Russian senator elected president of world’s oldest international assembly as 3 new members join
The world’s oldest international body of lawmakers – the Inter-Parliamentary Union (IPU) – has accepted Turkmenistan, Uzbekistan and Vanuatu as new members, and elected Russian Upper House chair Valentina Matviyenko as the president of its 137th assembly.
The addition of three new member nations brings the total number of countries in the Union to 176. The 137th assembly of the body is currently taking place in St. Petersburg, Russia.
Some 2,400 parliamentarians from 161 nations are attending the IPU session. A total of 96 of the national delegations are being led by their national parliament’s leaders, making this the most representative forum in the IPU’s 128-year history.
Russian President Vladimir Putin addressed the opening of the assembly on Saturday, praising the legislative bodies of the nations as true representatives of their peoples, playing a leading role in development programs and answers to global challenges.
The diplomacy of lawmakers is in particular demand at a time when the whole system of international law and inter-state dialogue was under threat of erosion, he said.
“Unfortunately, in recent times we can witness the increasingly active attempts to restrict direct contacts and communication between lawmakers. I am talking about the practice of discriminatory restrictions and sanctions lists that frequently include lawmakers,” said Putin.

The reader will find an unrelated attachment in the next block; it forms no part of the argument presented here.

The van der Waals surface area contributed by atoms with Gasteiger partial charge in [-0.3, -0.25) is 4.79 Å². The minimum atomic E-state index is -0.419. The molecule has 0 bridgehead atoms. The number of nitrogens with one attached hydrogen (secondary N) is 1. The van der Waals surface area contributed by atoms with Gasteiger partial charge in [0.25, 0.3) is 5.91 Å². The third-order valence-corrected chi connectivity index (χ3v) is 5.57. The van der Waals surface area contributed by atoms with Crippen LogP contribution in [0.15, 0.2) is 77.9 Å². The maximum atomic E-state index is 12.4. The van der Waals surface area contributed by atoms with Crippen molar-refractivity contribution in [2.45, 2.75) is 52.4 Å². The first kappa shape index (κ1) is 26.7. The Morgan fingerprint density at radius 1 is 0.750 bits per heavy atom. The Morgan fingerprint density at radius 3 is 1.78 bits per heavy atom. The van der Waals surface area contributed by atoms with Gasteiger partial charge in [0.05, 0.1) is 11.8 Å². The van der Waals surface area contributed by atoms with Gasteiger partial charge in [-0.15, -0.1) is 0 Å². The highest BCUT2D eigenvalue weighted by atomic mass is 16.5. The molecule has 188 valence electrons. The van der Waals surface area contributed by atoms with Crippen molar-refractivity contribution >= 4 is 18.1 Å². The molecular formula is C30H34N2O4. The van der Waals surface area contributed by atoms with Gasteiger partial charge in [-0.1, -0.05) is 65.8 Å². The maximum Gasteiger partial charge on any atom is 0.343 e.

“We consider such practices inadmissible, hurtful and simply foolish. It is even more counterproductive when inter-parliamentary structures infringe the rights of whole national delegations – this also happened and this contradicts every nation’s right to express and defend its point of view.”
Russian Upper House Speaker Valentina Matviyenko, who was elected president of the IPU’s 137th assembly, also emphasized the importance of international dialogue in her speech to the assembled lawmakers.
“The mission of all parliamentarians is in reaching agreements through talks. Everywhere and every time, even under artillery fire. People must exchange words, not missiles,” Matviyenko stated.
“There cannot be tutor-nations and student-nations, peoples that are right and those that are wrong, some exceptional nations and rogue nations. The language of restrictions and sanctions belongs to authoritarianism, not democracy,” she added.
The IPU’s General Secretary Martin Chungong announced that the Union will soon introduce a “universal membership” mechanism, by which no member of the organization can be suspended for a delay in fee payment. This will make the IPU membership mechanism similar to those of the United Nations.
Established in 1889, the Inter-Parliamentary Union is the oldest such group in existence. It unites the members of 176 national parliaments, and 12 regional parliamentary assemblies that are associate members. The group holds permanent observer status at the United Nations.
Russia intensified cooperation with the IPU after it froze all activities with the Parliamentary Assembly of the Council of Europe. This conflict started in 2014, after the Assembly stripped the Russian delegation of its voting rights and banned it from participating in the group’s ruling bodies over the political crisis in Ukraine.
Russia responded by stopping all activities with the Assembly and freezing one-third of its membership fees to the Council of Europe – the approximate part of the annual payments that went to the PACE.